Page 1:Upgrading your Laptop
Page 2:ViDock Gfx PRO: Features and Specifications
Page 3:ViDock Gfx PRO: First impressions and examination
Page 4:Operating System Factors and Workarounds
Page 5:Limitations, Installation, Usability
Page 6:Test System and Configuration
Page 7:Game Benchmarks
Page 8:3D Application and HD Video Playback Benchmarks
Page 9:Modifying the ViDock for use with other graphics cards: the Radeon 2600 XT and 3870
ViDock Gfx PRO: First impressions and examination
Our ViDock sample came well packaged in an attractive box. The main components are the ViDock box itself, a power cable, some DVI-to-analog converters, as well as a DVI-to-HDMI converter. As it is a prerelease version, some of the materials were beta versions, such as the driver CD, but there was nothing really to complain about.
The ViDock Gfx itself is a fairly simple looking unit, essentially a metal box with identifying decals and holes for air movement. While it isn’t an offensive look, I personally found it a little uninspired and old-fashioned, in my humble opinion. The Asus XG station is quite flashy, and although I didn’t expect the same from the ViDock, I think a Mac-inspired white box design would have been more attractive and appropriate. But I’ll be the first to admit that styling is a purely subjective affair, and it’s the functionality that counts.
The back of the unit is where all of the attached cables go. Two DVI display ports and the USB and power supply connections reside here, as well as the single ExpressCard cable that will attach to the laptop when in use.
At Tom’s Hardware we are always interested in the internals, so of course we probed deeper than a cursory inspection. The screws holding the ViDock together were covered by protective rubber which was glued on but came off fairly easily, allowing us to remove the front and back covers of the device:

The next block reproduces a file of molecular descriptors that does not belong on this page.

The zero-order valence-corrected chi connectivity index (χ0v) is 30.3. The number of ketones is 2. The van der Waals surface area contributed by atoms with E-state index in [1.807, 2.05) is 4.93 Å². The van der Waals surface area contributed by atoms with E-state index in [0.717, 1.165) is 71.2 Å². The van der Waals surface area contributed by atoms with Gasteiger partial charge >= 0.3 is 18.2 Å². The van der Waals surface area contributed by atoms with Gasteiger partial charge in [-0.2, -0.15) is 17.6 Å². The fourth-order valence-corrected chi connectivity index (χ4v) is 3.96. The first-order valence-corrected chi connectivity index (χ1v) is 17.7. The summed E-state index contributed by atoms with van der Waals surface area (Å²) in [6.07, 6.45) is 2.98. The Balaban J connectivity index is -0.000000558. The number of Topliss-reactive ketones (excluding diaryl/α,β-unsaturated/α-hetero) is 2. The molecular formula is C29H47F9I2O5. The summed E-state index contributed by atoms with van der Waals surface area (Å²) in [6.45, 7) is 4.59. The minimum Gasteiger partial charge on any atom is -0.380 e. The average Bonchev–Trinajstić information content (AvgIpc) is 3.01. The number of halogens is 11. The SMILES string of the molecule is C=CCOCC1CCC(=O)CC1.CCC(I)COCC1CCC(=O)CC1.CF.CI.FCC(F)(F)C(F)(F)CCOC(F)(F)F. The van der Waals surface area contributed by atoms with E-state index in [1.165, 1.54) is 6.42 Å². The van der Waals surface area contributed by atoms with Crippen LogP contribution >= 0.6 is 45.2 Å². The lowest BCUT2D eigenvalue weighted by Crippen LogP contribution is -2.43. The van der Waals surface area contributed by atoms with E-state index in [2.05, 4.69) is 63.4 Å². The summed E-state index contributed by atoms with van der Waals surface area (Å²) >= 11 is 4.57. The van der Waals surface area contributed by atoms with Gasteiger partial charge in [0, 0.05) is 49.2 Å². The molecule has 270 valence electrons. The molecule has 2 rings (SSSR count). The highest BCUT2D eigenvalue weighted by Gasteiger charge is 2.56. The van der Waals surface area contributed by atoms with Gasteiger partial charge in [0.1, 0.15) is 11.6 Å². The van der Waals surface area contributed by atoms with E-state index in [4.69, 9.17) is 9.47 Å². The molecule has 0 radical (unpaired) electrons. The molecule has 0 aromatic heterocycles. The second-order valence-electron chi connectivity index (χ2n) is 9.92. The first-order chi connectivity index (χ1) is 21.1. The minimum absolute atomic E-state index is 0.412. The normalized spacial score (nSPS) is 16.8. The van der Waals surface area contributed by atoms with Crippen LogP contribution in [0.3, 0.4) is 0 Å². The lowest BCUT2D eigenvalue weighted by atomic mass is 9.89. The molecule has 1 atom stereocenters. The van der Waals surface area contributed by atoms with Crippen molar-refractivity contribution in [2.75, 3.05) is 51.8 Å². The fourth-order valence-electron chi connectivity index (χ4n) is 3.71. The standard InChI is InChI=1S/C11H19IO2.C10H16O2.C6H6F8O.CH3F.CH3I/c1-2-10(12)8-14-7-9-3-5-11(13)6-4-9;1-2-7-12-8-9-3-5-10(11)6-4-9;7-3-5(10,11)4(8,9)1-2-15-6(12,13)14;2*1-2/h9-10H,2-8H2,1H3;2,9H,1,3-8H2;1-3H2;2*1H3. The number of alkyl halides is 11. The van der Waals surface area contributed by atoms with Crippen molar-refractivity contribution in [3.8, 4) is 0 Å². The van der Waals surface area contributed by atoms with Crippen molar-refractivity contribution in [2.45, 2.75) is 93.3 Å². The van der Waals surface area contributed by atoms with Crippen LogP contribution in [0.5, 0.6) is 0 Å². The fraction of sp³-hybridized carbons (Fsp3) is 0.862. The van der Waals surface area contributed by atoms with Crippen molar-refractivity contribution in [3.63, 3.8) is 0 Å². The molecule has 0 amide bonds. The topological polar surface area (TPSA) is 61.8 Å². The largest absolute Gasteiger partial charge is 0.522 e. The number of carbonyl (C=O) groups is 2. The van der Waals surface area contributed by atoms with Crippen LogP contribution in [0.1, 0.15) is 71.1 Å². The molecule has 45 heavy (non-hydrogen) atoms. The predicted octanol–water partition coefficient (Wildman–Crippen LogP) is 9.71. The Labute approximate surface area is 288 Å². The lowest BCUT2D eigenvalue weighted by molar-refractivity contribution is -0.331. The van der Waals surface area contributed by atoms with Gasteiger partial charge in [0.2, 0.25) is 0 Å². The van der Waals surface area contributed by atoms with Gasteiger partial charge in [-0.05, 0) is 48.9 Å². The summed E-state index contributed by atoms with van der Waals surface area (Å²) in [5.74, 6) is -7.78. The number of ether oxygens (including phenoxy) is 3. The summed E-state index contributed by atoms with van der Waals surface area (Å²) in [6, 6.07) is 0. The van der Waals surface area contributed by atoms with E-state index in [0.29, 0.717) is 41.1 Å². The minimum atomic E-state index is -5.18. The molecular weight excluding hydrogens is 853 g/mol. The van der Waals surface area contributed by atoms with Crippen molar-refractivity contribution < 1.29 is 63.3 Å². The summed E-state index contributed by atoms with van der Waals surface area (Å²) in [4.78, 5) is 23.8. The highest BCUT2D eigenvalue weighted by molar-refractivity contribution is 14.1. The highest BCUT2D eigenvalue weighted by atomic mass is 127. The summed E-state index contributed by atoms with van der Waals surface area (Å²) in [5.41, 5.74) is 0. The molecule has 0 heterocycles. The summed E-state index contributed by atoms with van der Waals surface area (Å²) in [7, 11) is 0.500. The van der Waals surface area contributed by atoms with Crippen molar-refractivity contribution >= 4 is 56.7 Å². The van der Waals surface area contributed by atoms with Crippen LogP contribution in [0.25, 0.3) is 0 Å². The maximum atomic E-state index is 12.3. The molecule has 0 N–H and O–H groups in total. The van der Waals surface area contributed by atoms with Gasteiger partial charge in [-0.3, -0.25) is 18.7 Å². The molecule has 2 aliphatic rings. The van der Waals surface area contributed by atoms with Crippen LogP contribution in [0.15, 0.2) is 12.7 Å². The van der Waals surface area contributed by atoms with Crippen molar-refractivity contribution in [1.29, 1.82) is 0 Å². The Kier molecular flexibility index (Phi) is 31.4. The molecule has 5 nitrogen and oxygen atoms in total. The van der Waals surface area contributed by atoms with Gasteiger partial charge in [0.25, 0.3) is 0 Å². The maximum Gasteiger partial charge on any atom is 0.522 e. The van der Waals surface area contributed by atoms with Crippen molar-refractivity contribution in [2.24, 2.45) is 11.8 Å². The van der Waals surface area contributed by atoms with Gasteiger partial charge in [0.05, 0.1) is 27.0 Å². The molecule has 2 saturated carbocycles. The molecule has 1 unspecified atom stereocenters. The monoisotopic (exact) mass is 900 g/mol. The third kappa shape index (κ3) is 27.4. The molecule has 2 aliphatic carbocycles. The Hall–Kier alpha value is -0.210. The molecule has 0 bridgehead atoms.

With the covers off, the main circuit board and graphics card slid out easily, showing us the man behind the curtain: the Radeon 2600 PRO 512MB, in this case, an HIS branded card.
At its heart, the ViDock is an ExpressCard-to-PCIe adapter, as we can see when the card is removed.
Seeing the ViDock in its glorious simplicity certainly made us wonder how the ViDock would perform with a different graphics card. This is something we tested out later in the review, so read on!
- Upgrading your Laptop
- ViDock Gfx PRO: Features and Specifications
- ViDock Gfx PRO: First impressions and examination
- Operating System Factors and Workarounds
- Limitations, Installation, Usability
- Test System and Configuration
- Game Benchmarks
- 3D Application and HD Video Playback Benchmarks
- Modifying the ViDock for use with other graphics cards: the Radeon 2600 XT and 3870